I have never had white friends. Not real ones. Every since I can remember I’ve always been drawn to what was comfortable for me. See another black girl in a new class? Go sit by her. Want to talk about what happened on BET last night? Run to the group at the lunch table to get the tea. Now this isn’t to say I couldn’t function in other groups. I feel like I am a very friendly person so I’ve always gotten along with everyone. Facebook friended them. Oh my gosh hey girl’d them. But when it came to who I trusted with my pain, my secrets, my life…they were black.
When I moved to Las Vegas last year I was forced to burst that bubble of security and form real relationships with people who didn’t look like me and I’ll be honest it was a challenge. I quickly began to learn that they too had never experienced real conversation and community with people who looked like me. It was sad to know that there is such a disconnect between people because they have now become some of my most valued friends.
Even still, this week has been one of the hardest weeks of my adult life because we have witnessed people of all races get murdered right before our eyes. I’ve seen so much hate and anger (including my own) on the blatant mistreatment of people like myself. I’ve seen people be silent (some of my friends) even though it has affected me to my core. It’s confusing. It’s hurtful.
But this morning I was reminded of my brave cousin, Thelma Mothershed, who was part of the Little Rock 9 in Arkansas. These nine students broke barriers in the nation and completely shifted the way African -Americans were able to experience an integrated education. How did she feel in times like this? Was she scared like me? What did she ask God for? Working with people of ALL races, she faced fear with courage and built a standard for my family that standing up for what you believe is always right. While I mourn the officers slain in my city of Dallas AND the beautiful black men that were also murdered, I came up with three things to give me hope and keep me focused on moving the world forward into peace and co-existence:
Stand Up For Your Beliefs
Say what you believe. Walk in what you believe. Live in what you believe. There are too many of us scared to live how we are. I was scared to wear my natural hair because I didn’t know how my white friends would take it. It’s so silly. There is always going to be someone who doesn’t agree with you but we have to stop thinking that being silent or RT’ing a hashtag is going to evoke real transformation. Be who you are. The people meant to love you will always love you and have your back.
Give Life Your All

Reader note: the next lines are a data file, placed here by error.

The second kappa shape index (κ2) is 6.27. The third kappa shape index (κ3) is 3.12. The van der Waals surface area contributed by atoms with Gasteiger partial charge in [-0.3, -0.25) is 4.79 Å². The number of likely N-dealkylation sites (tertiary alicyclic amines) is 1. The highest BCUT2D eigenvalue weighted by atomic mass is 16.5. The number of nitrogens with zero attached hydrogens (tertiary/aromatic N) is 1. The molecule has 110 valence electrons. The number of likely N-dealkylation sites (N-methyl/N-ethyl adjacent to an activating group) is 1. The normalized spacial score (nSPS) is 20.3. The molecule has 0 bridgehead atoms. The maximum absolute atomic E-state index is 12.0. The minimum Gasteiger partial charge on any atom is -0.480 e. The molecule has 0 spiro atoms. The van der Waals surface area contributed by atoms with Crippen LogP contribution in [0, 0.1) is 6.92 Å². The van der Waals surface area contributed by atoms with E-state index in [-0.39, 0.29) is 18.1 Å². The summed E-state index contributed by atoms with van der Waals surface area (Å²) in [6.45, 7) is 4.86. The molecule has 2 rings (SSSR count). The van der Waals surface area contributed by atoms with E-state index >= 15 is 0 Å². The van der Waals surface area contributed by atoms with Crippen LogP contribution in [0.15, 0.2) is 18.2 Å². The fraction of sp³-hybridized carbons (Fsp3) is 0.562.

No day is promised. I sit here in tears because I know that these events could have easily been a member of my family or my innocent 15-year-old brother. Life moves so fast. The time is now to live the way you have always dreamed. If you want to build homes in South Africa, go. If you loathe being in that relationship, leave. Life is too short to do the things we hate and the world needs people that are full of passion about what they believe. Please, I beg of you…start living today and stop surviving. And I give you my word to do the same.Life is too short to do the things we hate. The world needs people that are full of passion… Click To Tweet
Strive to Love and Understand Each Other
There is no change without acknowledgement. It’s time to have the conversation with all races, especially white ones, about the racial issues in our country. It’s time to hear each other out with respect and mend the broken ideologies that have been a result of the hatred and hurt of our generations. It’s time to start being uncomfortable and stop being cowards. It’s okay to talk about it. WE NEED TO TALK ABOUT IT. We need to educate ourselves instead of sweeping these conversations under the rug. Loving people, despite of them is the best cure to any race cancer.Loving people, despite of them is the best cure to any race cancer. Click To Tweet
I still strongly stand with Black Lives Matter because I know that all lives can’t matter until we recreate the image of how my people are viewed. However, I have hope in this world because I have hope in Christ. I will continue to love everyone and not be afraid and if we all commit to doing the same, we can begin to walk in a chance for change. I love my black friends. I love my white friends. I love you too.